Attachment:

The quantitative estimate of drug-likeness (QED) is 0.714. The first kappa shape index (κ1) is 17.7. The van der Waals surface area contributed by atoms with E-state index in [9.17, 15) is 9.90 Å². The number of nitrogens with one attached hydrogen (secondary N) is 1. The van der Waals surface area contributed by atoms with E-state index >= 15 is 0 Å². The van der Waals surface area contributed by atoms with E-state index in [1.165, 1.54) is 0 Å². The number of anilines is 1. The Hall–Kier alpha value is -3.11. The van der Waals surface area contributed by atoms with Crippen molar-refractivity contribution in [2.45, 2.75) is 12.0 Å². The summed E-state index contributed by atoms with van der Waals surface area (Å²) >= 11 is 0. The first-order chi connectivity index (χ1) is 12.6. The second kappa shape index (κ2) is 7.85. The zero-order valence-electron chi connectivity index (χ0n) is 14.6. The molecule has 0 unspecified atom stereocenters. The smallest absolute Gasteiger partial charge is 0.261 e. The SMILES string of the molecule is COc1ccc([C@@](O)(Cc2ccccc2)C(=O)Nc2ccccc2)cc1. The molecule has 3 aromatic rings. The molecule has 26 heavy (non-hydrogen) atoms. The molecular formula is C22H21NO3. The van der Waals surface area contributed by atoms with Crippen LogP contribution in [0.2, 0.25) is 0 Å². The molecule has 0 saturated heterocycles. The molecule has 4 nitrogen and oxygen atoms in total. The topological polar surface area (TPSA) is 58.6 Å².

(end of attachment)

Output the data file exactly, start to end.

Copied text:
The quantitative estimate of drug-likeness (QED) is 0.714. The first kappa shape index (κ1) is 17.7. The van der Waals surface area contributed by atoms with E-state index in [9.17, 15) is 9.90 Å². The number of nitrogens with one attached hydrogen (secondary N) is 1. The van der Waals surface area contributed by atoms with E-state index >= 15 is 0 Å². The van der Waals surface area contributed by atoms with E-state index in [1.165, 1.54) is 0 Å². The number of anilines is 1. The Hall–Kier alpha value is -3.11. The van der Waals surface area contributed by atoms with Crippen molar-refractivity contribution in [2.45, 2.75) is 12.0 Å². The summed E-state index contributed by atoms with van der Waals surface area (Å²) >= 11 is 0. The first-order chi connectivity index (χ1) is 12.6. The second kappa shape index (κ2) is 7.85. The zero-order valence-electron chi connectivity index (χ0n) is 14.6. The molecule has 0 unspecified atom stereocenters. The smallest absolute Gasteiger partial charge is 0.261 e. The SMILES string of the molecule is COc1ccc([C@@](O)(Cc2ccccc2)C(=O)Nc2ccccc2)cc1. The molecule has 3 aromatic rings. The molecule has 26 heavy (non-hydrogen) atoms. The molecular formula is C22H21NO3. The van der Waals surface area contributed by atoms with Crippen LogP contribution in [0.2, 0.25) is 0 Å². The molecule has 0 saturated heterocycles. The molecule has 4 nitrogen and oxygen atoms in total. The topological polar surface area (TPSA) is 58.6 Å².